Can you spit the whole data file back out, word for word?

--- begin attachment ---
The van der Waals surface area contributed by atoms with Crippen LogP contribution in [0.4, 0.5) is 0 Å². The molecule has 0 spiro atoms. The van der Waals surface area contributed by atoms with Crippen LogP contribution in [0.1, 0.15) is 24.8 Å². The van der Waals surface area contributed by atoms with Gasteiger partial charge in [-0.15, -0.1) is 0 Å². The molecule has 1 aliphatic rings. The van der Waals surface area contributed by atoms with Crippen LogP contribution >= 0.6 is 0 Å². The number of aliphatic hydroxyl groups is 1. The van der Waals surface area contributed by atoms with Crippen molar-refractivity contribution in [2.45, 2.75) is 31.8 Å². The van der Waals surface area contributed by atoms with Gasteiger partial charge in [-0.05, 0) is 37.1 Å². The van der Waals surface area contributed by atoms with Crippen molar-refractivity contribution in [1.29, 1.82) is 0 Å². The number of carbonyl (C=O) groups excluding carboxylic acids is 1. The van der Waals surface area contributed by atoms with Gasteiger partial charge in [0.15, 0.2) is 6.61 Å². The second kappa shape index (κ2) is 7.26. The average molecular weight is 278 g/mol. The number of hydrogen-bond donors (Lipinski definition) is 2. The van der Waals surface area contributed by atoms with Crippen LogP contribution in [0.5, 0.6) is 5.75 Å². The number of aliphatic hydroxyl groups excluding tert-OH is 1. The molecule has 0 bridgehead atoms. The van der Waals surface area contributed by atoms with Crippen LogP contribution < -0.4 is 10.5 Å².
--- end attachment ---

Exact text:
The van der Waals surface area contributed by atoms with Crippen LogP contribution in [0.4, 0.5) is 0 Å². The molecule has 0 spiro atoms. The van der Waals surface area contributed by atoms with Crippen LogP contribution in [0.1, 0.15) is 24.8 Å². The van der Waals surface area contributed by atoms with Gasteiger partial charge in [-0.15, -0.1) is 0 Å². The molecule has 1 aliphatic rings. The van der Waals surface area contributed by atoms with Crippen LogP contribution >= 0.6 is 0 Å². The number of aliphatic hydroxyl groups is 1. The van der Waals surface area contributed by atoms with Crippen molar-refractivity contribution in [2.45, 2.75) is 31.8 Å². The van der Waals surface area contributed by atoms with Gasteiger partial charge in [-0.05, 0) is 37.1 Å². The van der Waals surface area contributed by atoms with Crippen molar-refractivity contribution in [1.29, 1.82) is 0 Å². The number of carbonyl (C=O) groups excluding carboxylic acids is 1. The van der Waals surface area contributed by atoms with Gasteiger partial charge in [0.15, 0.2) is 6.61 Å². The second kappa shape index (κ2) is 7.26. The average molecular weight is 278 g/mol. The number of hydrogen-bond donors (Lipinski definition) is 2. The van der Waals surface area contributed by atoms with Crippen LogP contribution in [0.5, 0.6) is 5.75 Å². The number of aliphatic hydroxyl groups excluding tert-OH is 1. The molecule has 0 bridgehead atoms. The van der Waals surface area contributed by atoms with Crippen LogP contribution < -0.4 is 10.5 Å².